Changes in expenses or revenue may cause long-term city, county budget impacts
LA CROSSE, Wis. (WKBT)– As the coronavirus pandemic continues, cities and counties are preparing for increased expenses combined with losses in revenue. Taking a hit in revenue from sales tax, property tax and other state funding could significantly impact their budgets.
One of the biggest sources of revenue for La Crosse is property taxes– it made up about half of the city’s revenue in 2019. The latest payment was due at the end of March. Mayor Tim Kabat said there were some inquiries about delaying or postponing that payment.
But so far, delinquent payments are down from last year, according to Kabat. It has yet to be seen what will happen in May when the next payment is due.
“I don’t think we should see hopefully any issues with our property tax collections,” Kabat said.
That’s good news. But one of the biggest local impacts could be changes to sales tax and room tax collections.
Sales tax comes back to municipalities through the form of shared revenue. Kabat said through conversations with the governor and state legislators, they want to make sure they continue to receive as much as possible. He hopes the legislators will meet soon to take up some of these issues.
One of the biggest impacts could be changes to tourism, especially for specific expenses. For example, the city increased the room tax to help pay for part of the La Crosse Center renovation and expansion project. But without people staying at hotels, that could mean they don’t raise as much as anticipated.
“We’re going to see that impact for this year, and who knows, it could be into next year as well as people just make adjustments for travel,” Kabat said.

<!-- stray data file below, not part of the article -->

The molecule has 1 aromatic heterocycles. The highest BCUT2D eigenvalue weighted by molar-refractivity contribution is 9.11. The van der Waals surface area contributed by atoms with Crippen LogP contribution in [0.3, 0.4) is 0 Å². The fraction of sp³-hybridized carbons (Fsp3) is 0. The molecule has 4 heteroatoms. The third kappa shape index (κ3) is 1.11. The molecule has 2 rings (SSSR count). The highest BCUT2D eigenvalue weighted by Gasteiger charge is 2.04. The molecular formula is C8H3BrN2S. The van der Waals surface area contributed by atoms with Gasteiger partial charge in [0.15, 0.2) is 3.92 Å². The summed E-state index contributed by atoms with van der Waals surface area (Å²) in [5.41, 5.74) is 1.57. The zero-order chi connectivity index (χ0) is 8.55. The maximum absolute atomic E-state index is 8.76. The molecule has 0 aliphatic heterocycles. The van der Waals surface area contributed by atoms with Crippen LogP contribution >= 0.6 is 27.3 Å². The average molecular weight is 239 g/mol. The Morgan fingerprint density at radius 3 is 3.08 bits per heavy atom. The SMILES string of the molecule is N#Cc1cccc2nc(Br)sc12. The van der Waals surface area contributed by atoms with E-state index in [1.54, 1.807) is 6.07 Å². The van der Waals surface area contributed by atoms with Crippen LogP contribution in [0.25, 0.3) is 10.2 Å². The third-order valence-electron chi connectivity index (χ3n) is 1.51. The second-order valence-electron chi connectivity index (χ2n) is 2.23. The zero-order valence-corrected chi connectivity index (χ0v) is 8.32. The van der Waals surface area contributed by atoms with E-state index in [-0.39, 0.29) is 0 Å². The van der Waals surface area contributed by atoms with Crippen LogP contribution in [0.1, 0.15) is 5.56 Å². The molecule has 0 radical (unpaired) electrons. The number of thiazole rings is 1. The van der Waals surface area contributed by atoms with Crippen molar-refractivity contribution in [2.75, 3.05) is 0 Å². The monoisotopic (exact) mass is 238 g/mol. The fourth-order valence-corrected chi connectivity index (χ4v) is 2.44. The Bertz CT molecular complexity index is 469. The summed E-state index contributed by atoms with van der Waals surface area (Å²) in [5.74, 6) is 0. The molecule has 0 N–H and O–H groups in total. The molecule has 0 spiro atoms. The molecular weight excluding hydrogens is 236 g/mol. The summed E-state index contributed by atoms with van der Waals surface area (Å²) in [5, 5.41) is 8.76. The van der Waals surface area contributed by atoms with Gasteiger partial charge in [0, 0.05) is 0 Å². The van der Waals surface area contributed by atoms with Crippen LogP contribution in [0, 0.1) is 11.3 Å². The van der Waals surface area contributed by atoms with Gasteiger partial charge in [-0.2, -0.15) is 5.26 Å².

Kabat said the city tries to have in its reserves about 20% of the annual operating budget. That could be used in the short term for certain expenses, but he would prefer to look at other options. That could include assessing how projects are financed or ways to do an interest-only payment, but financial experts are currently assessing potential options for the city.
“Our hope, of course, is that we don’t need to tap into those reserve funds,” Kabat said.
He said the city is trying to gather initial estimates of some of the expenses and losses in revenue. It hopes to have that ready for the May common council meeting.
Meanwhile, the county is concerned about potential losses in sales tax revenue from the state.
La Crosse County Administrator Steve O’Malley said a half percent of the state’s sales tax comes directly to the county to offset the cost of area services. It accounts for nearly eight percent of the budgeted revenues for 2020.
“We’re likely to see a significant drop in that, although it’s too early to tell,” O’Malley said.
Also of concern, as staff members are reallocated to other needs, this may reduce the flow of revenue that helped pay for the employees.
There may be a way to pay for some increased expenses, like a high demand for Health and Human Services. FEMA and the CARES Act might help cover some of these costs. O’Malley said he is working with the Wisconsin Counties Association and the Governor’s office to see what may be reimbursed.
Like the city, the county has some reserves but the longer this goes, that could be concerning.
“I’m most worried about the end of 2020 and what happens in the 2021 budget,” O’Malley said.
The annual budget is created every year starting in the summer. The difficulty for departments will be comparing their actual expenses versus projected expenses for the current year, and then using that for next year’s budget.
For example, what the health department was allocated for its 2020 budget may be vastly different than what has been spent because of the pandemic. Or, consider the La Crosse County Sheriff’s Department budget. It has drastically reduced its daily population in the jail, but this could also change in the weeks and months ahead.
“So how do you take that into account then when you go to plan the 2021 budget,” said Tara Johnson, chair for the La Crosse County Board.
Departments consider may these changes in revenue or expenses as a one-off, or they may have to build in budget protects for that for 2021 and beyond.
Ultimately, the new county board will face these issues as soon as they’re sworn in next Tuesday. Johnson said the members will have to wait to see what the long-term implications are and make tough decisions about prioritizing services and the costs.
They’ll have to be responsive, especially with changing demands. On one hand, you might have a reduction in revenue but more demand in other areas like for child protective services, economic development or law enforcement. All of which has yet to be seen.
“Trying to navigate through all of that, I think will be especially challenging for the county administration and board,” Johnson said.